Waraku Education

Ideas, experiments and observations as they occur [and I have time] relating to teaching and learning in a secondary school - special focus on ICT.

Sunday, July 30, 2006

I've lost my balls

I've lost my balls
That was so out.
Do you expect me to get that?
See if you can get this.

Makes me giddy looking at the pictures let alone play tennis there.

Wednesday, July 26, 2006

Sharks or sponges

I use an analogy in my classes where I pose a scenario that classifies students as being sponges or sharks, both ocean dwelling creatures. Sponges dont' need many nutrients and so can be satisfied with the bits that wash through and settle on them. Sponges survive but in only certain parts of the ocean. Sharks have acute senses and actively pursue their food. I reckon that the students that thrive best in my classes, and for that matter most parts of the world, are like sharks and so I work to encourage shark like bahaviours. I guess it depends on what values you have mind to make the judgement of 'best' on.

Brian says

The trouble – one of the troubles – with calling education a "fundamental human right" is that it then becomes the obligation of others to educate you, and you can just sit there with your arms folded and wait for it to just be poured into you. Calling it a human right undermines the notion that education might be something which is best achieved by being actively pursued rather than merely poured into a passively open mouth.

He was commenting on the Zambian consititution.

Cheat sheets

Thanks to Digg for this
Range of useful cheat sheets for IT teachers and students (and possibly others)

Monday, July 24, 2006

How to use Google to get a girl and get laid

How to use Google to get a girl and get laid.
This one will appeal to teenagers and probably lots of adults as well. It is a good hook that I could possibly use to discuss the idea of an online profile. It links in with the Netsafety theme.

Sunday, July 23, 2006

The return to mainframes and terminals 2

In addition to my post The return to mainframes and terminals.

AjaxLaunch is producing some interesting online software.
Wordprocessor - AjaxWrite
Graphics - diagrams and so on - AjaxSketch

AjaxOS is very very interesting

ajaxOS is an operating system that has been customized to be fully AJAX "aware". By seamlessly integrating the power of web based applications with Linspire, ajaxOS recognizes any compatible file (doc, svg, odf, txt, xls, etc...) and launches the most up-to-date AJAX software from a Firefox browser.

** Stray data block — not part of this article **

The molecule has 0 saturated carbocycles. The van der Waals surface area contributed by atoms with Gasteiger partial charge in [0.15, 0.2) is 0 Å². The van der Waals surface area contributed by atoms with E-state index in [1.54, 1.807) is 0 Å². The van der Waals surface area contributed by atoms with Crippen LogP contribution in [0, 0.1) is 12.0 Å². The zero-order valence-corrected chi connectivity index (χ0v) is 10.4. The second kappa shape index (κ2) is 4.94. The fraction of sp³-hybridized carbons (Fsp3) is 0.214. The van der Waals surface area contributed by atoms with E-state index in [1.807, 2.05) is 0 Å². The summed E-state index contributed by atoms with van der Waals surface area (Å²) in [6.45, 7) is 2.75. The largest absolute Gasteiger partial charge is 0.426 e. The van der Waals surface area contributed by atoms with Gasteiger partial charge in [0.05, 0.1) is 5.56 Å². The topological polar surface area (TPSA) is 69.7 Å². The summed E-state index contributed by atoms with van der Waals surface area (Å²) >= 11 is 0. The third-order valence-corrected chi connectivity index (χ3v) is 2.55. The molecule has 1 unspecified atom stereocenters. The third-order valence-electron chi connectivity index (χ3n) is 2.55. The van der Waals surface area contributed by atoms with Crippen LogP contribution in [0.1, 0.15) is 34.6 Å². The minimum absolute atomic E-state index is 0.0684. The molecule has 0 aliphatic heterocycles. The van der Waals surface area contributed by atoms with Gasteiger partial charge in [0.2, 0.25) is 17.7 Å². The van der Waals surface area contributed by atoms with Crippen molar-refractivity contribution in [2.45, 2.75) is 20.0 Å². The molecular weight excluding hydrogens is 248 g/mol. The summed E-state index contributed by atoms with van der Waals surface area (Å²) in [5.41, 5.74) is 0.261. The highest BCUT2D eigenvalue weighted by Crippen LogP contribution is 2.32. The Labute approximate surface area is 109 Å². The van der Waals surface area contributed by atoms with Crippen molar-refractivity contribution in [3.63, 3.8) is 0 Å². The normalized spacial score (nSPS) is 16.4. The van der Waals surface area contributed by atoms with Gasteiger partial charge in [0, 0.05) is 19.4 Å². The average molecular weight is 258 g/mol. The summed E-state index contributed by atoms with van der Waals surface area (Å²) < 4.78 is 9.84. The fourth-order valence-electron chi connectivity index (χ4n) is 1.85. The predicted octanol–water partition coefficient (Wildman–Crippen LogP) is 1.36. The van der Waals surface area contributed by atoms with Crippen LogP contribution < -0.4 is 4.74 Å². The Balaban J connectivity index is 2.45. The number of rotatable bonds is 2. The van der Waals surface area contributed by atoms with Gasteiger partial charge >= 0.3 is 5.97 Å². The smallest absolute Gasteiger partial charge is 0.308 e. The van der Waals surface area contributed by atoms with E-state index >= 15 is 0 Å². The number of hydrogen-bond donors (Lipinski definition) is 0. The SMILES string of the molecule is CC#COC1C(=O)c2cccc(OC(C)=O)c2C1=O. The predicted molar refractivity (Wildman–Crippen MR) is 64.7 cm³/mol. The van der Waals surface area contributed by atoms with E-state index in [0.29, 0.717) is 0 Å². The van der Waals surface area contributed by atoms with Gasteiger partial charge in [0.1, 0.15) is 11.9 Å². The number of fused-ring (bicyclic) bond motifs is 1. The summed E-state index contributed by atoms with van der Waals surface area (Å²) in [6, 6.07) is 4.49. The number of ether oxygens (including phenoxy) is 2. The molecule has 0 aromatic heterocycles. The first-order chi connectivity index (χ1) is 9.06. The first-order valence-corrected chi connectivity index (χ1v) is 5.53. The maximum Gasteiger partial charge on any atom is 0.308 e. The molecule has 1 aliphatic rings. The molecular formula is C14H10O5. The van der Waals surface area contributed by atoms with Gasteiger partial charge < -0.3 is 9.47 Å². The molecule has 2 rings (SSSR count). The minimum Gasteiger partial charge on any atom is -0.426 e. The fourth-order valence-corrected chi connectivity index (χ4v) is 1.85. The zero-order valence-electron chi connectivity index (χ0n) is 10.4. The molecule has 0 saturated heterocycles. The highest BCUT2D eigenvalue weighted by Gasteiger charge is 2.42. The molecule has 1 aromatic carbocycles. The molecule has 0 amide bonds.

What are the implications for this on a school and the advantages that this might pose for education.

The Dutch municipality of Groningen has not renewed its contract with Microsoft and will be using Open Office. Original article in German. English translation The article talked about savings but they will continue to have windows for a while and there is still the cost of maintaining the computers and the operating system. They have to deal with the software upgrades and so on.

In the case of ajaxOS, the only thing that is running on the computers is this and a web browser. Not much to go wrong is there. Access to all of the applications (word processor, spreadsheet, etc) comes via the internet. In a school these computers would be dead simple to look after and the fact that the applications were available over the internet, students would have easy access to the same tools.

The only limitation is access to a decent broadband connection but this is becoming more and more common. More specialised large data file size applications like video editing might not work like this.

Zoomr - geotagging pictures

I am going to give Zoomr a try. I have a GPS and was thinking that Geocaching might be fun. The hassle of, after finding a location, making up and then publishing the cache sounded like a lot of back and forth. In enjoyed hunting a cache and I found a great place for a cache but I did not want to leave a container anywhere. The cemetary just did not seem to be the place for it. But I was itching to let people know about the burial place for Ronald MacDonald - with all due respect to the family, what a great talking point.

I like the Zoomr feature of being able to view photos near a location. I would really love the Zoomr interface to actually store and display the exact coordinates of a photo, if the user chose. That way I could easily go to a place that I liked and see it in person.

I can see students building up a photo gallery of their environment, field trips, excursions and the like.